Somewhere in the Bush traveling, Teny, a Nuer from Nyirol County also a member of YPN 2012 called to check on me. After knowing that I was traveling from Twic to Bor he informed me that the road was not safe and advised me not to travel back to Bor on same rout. Just before we finished conversing, an RPG was shot at us. The driver was immediately killed and the car drove aimlessly into the bush where everybody jammed out running for their lives.

Suddenly, some armed youth showed from the opposite bushes and started firing at us. In the process nine passengers were killed and I was shot in the hip and pointer finger while running. I run for many hours that day till government troops found us and carried us to Juba where currently I receive medical treatment. I thank God for having me such a wonderful friend as Teny for his moderate attitude and concern. Yes, I am wounded but I am not bitter at all, I know that soon moderate youth will increase in number and peace will prevail.


Nyajuok is one of the 22 YPN members who have come across Jonglei to join the YPN, from her home county of Uror county. Since 2012 after she and others in the YPN benefitted from the first WPDI training on peace-building, conflict resolution and ICT skills, Nyajuok was back to her county of Uror, advocating peace and conflict resolution to community. Plans were already afoot for follow-up trainings and intense community projects support from WPDI when conflict broke out in December 2013 in Juba, then rapidly spreading to all parts of the Greater Upper Nile region. The ensuing chaos threw Nyajuok and her family into disarray – with the whole community literally obliterated by marauding militia forces and other fighting groups. Nyajuok lost all her belongings that include: documents, money, and personal effects like clothes. Nyajuok’s whole family, relatives and friends got displaced and scattered in the vast areas of the state. Until today she is uncertain whether they are alive or dead. The homestead where Nyajuok used to live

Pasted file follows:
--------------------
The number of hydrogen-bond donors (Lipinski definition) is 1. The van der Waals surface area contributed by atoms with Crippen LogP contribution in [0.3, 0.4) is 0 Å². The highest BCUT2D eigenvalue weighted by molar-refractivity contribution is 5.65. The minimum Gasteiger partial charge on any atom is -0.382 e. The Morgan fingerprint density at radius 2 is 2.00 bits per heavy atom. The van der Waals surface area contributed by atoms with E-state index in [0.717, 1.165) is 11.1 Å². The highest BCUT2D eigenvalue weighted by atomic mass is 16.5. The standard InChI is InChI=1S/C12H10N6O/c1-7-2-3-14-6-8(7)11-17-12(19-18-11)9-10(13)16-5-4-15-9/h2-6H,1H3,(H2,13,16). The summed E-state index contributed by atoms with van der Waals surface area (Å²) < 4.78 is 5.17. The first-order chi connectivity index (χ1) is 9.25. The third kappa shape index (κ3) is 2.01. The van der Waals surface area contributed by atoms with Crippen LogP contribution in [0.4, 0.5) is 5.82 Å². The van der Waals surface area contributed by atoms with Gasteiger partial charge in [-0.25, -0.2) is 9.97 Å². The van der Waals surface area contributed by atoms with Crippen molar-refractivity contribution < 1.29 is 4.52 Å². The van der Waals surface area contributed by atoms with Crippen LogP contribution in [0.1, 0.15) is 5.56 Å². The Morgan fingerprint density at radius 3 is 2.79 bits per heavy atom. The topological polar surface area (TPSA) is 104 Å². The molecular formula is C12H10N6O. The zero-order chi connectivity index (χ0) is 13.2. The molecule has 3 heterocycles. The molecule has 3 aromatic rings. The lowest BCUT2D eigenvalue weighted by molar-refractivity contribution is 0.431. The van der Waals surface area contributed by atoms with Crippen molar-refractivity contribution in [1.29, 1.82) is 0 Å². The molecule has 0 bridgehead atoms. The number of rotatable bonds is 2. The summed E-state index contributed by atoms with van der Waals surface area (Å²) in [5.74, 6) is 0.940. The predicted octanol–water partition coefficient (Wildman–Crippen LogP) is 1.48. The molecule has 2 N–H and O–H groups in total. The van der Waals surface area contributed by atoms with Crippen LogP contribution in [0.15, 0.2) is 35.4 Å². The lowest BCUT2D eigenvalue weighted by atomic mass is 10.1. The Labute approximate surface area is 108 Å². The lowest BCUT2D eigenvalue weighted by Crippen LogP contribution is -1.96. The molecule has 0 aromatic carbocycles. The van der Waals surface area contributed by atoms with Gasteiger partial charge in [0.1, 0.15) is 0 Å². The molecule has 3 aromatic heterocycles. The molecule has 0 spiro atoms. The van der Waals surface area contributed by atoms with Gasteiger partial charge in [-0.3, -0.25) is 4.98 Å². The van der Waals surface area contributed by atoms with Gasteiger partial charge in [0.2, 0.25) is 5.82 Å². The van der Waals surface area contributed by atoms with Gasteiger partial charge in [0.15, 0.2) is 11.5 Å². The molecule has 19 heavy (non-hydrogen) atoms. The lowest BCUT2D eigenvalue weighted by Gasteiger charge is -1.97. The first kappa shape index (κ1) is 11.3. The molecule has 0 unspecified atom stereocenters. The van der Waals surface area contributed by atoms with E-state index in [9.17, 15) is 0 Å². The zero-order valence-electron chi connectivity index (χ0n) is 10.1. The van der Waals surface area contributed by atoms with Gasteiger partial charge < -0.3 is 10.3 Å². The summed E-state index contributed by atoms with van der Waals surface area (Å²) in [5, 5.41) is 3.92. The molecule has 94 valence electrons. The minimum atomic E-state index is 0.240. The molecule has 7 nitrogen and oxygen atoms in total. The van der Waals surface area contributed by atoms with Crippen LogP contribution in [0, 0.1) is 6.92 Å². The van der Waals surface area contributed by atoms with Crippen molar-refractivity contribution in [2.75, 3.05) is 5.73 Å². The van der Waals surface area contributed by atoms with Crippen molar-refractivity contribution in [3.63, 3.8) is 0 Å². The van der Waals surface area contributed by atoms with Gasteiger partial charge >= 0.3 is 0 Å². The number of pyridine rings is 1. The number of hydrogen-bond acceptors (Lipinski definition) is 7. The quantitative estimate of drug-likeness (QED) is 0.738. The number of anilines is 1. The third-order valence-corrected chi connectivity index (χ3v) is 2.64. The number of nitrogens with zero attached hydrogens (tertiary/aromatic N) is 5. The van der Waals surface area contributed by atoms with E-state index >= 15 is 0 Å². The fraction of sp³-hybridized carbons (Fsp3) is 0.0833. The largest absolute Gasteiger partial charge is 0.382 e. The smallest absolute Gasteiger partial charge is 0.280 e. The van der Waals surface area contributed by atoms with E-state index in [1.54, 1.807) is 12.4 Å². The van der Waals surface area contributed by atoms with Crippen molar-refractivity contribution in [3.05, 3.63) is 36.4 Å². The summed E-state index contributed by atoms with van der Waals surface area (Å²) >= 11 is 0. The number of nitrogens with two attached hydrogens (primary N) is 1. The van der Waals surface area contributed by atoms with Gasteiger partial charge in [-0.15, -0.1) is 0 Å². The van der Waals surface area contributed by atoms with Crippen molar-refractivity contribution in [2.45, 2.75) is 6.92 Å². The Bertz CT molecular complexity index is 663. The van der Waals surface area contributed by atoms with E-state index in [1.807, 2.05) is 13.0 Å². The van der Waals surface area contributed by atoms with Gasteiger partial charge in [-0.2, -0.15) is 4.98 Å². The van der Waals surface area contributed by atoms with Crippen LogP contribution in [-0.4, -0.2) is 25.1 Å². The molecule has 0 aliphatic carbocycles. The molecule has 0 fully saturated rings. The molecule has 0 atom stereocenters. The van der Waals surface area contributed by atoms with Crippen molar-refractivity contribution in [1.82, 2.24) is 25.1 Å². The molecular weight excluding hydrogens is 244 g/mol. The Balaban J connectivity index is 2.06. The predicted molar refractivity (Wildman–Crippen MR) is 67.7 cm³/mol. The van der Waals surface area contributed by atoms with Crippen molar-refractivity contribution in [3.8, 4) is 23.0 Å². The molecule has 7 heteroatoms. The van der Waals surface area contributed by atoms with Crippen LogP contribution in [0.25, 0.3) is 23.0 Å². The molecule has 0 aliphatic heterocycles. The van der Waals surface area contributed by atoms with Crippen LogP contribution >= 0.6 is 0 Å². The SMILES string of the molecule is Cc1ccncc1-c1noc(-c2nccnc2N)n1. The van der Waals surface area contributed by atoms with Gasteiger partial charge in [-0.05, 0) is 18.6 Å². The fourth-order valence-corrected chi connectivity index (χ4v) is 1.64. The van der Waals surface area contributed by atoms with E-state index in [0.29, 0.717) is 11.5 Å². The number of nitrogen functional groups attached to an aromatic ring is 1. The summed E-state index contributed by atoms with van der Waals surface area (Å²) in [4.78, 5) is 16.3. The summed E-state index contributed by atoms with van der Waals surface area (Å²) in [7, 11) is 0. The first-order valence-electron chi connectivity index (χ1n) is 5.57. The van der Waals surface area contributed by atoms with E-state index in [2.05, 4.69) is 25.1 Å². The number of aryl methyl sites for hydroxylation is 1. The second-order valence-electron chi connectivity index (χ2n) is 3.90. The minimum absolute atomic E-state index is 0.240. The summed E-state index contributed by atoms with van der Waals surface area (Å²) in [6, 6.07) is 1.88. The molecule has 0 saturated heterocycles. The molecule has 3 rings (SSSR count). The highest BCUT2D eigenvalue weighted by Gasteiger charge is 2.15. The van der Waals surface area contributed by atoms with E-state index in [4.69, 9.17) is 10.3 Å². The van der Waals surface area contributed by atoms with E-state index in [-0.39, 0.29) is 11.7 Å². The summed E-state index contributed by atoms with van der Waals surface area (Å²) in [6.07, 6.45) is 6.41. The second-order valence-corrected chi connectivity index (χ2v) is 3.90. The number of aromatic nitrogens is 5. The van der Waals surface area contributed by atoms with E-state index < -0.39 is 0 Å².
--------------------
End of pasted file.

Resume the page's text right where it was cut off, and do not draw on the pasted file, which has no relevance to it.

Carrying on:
Testimonials from Nimule YPN Community Multimedia and Business Center:

Gai Awan

Gai (Senior four Student–18 years old). I started coming to the computer center since May this year, and picked interest in learning computer skills in order to know modern technologies. I have learnt very many things and it is interesting to me. Knowing more about computers has helped me become a more modern student. I am now able to get information that I could not be able to know before. I now have an email address and I can communicate anywhere in the World easily. Accessing the internet quickies a huge service. The center has made it possible for me to interact with people even from other ethnic groups, they have become good friends to me now. <